The Club looks forward to many more occasions for graduation ceremonies as the most senior club in MetroHalifax continues in it's third decade of dancing.


METRO area dancers are invited to consider joining a group travelling by van or bus to the Federation FESTIVAL '05in Yarmouth on 5 & 6 August, 2005. Transport & advance accomodations may be arranged by contacting:

           Kerry Fletcher, 435-0245,
           Pauline Arsenault, 434-3648,

Prior registration for the FESTIVAL is encouraged by sending a cheque or money order ($20/dancer)made payable to: "Festival '05":
           Festival '05
           26 Nauss Avenue
           Bridgewater, NS B4V 1V7
Please include each First name, Last name, Address, Dance level(s), Club.

For additional FESTIVAL '05 info visit: Festival 2005

Admiral Dancers

Admiral Dancers started their new season on Sept. 18, and although they had a few missing members, theyhad a great time of fellowship and dance. A couple ( William and Pennie Taylor ) from Gilmer, Texas, had contacted us months before, and they weregiven a Nova Scotia welcome, and quoted "We want to thank both of you and especially your club membersfor making us feel so welcome. We had a great time and really enjoyed visiting with everyone."And here is a picture to prove so.

What is your club doing that's kind of special and fun this year? The space is herewaiting to be filled with your club's exciting activities. Kindly submit your stories.

           Gentlemen let's look around the room. You can see the single lady sitting there. She is enjoying the music and the fellowship of the other dancers, but if she could dance a tip or two over the evening,it would make a good night an even better one.

           There are about ten to twelve tips in the evening. If we were to just give up one tip with ourpartner and get this single lady on the floor, I am positive that our partner would not complain aboutthat one tip during the night. Then we all would have a great night and not just a good night.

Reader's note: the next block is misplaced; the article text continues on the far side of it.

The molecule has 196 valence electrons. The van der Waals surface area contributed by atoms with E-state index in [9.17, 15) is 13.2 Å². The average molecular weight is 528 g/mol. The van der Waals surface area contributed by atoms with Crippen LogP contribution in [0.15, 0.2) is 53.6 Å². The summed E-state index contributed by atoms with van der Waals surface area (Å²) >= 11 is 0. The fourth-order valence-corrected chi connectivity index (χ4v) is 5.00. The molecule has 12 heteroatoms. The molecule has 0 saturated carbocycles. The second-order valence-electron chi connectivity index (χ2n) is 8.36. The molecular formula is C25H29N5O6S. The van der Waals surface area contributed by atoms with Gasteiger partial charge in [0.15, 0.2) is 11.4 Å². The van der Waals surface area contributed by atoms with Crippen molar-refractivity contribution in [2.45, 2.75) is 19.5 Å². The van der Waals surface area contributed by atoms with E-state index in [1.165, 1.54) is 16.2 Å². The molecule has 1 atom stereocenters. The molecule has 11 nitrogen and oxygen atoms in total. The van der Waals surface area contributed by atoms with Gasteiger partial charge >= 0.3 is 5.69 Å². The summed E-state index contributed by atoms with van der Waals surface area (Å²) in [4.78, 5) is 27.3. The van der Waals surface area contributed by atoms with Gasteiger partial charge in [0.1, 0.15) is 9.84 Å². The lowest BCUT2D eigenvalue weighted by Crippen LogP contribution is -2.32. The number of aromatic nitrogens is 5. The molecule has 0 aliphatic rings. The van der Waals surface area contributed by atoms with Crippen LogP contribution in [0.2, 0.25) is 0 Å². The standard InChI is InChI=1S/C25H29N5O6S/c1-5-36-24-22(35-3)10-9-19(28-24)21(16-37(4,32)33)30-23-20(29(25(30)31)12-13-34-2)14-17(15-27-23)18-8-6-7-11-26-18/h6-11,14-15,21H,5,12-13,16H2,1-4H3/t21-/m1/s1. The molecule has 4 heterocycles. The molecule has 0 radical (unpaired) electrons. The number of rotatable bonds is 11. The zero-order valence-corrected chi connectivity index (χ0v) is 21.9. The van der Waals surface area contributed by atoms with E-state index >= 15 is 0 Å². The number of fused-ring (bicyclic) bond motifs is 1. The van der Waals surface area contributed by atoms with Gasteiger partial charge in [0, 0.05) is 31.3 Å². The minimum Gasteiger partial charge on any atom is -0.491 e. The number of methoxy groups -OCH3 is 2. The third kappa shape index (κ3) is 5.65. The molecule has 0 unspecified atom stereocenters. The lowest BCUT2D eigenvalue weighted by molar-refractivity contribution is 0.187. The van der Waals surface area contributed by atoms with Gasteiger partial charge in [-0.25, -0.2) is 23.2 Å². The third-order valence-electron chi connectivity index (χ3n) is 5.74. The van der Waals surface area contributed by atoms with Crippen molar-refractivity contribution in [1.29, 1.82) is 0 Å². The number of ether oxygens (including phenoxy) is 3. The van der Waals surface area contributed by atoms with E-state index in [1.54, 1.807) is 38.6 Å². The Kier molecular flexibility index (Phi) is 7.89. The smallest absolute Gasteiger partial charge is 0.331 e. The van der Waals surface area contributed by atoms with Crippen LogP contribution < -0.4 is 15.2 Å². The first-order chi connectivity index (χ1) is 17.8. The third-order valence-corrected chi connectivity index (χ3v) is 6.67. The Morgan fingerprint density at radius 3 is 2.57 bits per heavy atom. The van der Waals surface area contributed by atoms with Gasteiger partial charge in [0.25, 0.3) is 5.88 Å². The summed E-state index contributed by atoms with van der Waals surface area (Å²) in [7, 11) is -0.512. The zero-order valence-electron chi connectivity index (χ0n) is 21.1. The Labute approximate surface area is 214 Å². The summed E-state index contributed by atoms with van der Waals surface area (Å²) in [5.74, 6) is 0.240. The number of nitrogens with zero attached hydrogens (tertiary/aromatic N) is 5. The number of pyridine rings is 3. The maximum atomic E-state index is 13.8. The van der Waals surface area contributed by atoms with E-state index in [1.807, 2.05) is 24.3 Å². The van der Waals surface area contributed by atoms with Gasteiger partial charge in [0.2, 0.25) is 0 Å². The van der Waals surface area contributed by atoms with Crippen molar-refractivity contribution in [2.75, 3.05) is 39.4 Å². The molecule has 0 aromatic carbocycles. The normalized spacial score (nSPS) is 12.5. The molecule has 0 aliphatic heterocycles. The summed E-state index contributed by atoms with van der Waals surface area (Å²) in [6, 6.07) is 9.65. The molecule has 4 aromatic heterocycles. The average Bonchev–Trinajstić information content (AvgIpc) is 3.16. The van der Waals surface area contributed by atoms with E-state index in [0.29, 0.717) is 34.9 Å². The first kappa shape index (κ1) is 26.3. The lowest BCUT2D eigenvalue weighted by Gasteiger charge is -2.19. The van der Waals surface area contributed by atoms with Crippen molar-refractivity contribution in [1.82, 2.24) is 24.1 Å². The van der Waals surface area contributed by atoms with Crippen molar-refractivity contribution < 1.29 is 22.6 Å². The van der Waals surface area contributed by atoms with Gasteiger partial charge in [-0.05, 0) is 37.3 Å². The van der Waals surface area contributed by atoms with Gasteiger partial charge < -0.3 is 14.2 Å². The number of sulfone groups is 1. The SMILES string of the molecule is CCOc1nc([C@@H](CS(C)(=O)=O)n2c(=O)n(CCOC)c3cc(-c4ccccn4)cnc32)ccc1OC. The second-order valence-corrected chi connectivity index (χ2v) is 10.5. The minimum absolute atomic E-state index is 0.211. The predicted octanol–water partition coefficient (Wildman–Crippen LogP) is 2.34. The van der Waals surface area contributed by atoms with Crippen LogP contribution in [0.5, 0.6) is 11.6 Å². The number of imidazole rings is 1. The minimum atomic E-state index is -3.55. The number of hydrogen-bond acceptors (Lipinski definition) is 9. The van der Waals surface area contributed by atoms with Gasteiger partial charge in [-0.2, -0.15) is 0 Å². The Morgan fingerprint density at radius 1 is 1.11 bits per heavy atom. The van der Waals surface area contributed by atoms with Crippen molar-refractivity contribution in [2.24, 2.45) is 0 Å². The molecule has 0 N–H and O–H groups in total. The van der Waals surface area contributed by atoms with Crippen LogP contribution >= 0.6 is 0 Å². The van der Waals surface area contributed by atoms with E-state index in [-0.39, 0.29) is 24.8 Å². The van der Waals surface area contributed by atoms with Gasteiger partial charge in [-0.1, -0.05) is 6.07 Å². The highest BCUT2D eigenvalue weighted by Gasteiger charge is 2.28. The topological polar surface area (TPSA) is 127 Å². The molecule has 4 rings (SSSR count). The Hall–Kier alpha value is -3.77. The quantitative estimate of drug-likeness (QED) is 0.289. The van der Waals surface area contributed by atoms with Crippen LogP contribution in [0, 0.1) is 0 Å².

Think about it. If you were sick or out of town, what would your partner do at the dance? Let'stry to spread the joy of this activity around. It takes so little and imparts so much. On behalf of theseladies, I thank you for your participation in this endeavor for the enjoyment of Square and RoundDancing for all.

"Friendship set to music" includes our attitude towards singles doesn't it? The Mayflower Award

The Mayflower Award

An award of excellence in recognition of 20 years or more of outstanding contribution at the local, and/orregional, and/or provincial level.

The 2004 Mayflower awards were presented at the ANSSRDT dance on October 2nd to Alex Ritchie, inrecognition of his outstanding contribution to the dance movement in Nova Scotia, and to his dancing partner,Bernice Thurber for her loyal support in his dance activity.

With the help of his partner, Alex created and leadsthe round dance club Rag Rounds, and is currently theleader for Dancing Shadows. In addition they operatethe Golden Squares and Rounds, a dance club forseniors, two mornings a week. They also conduct twolevels of round dance classes on Sunday evenings. Alex 's contributions to the Federation began asChairman and was responsible for the creation of theFederation's logo, the Calendar of Events, andBetween Tips. Recently his creation and maintenanceof the Federation's Web Page has been outstanding. Equally impressive has been his administrative workwith DANS (Dance Nova Scotia), ANSSRDT(Association of Nova Scotia Square and RoundDance Teachers), and MCCA (Maritime Callers andCuers Association). In August of 1999 Alex washonoured with the "DANS AWARD", Dance NovaScotia's highest award.

The Awards Committee organized the presentationand the SRDFNS immediate past-presidents, Ron & Dot Connell, made the presentations. Dancers, callers,and cuers extended personal congratulations to the well-deserved 2004 Mayflower Award winners.

Pat Alguire Honoured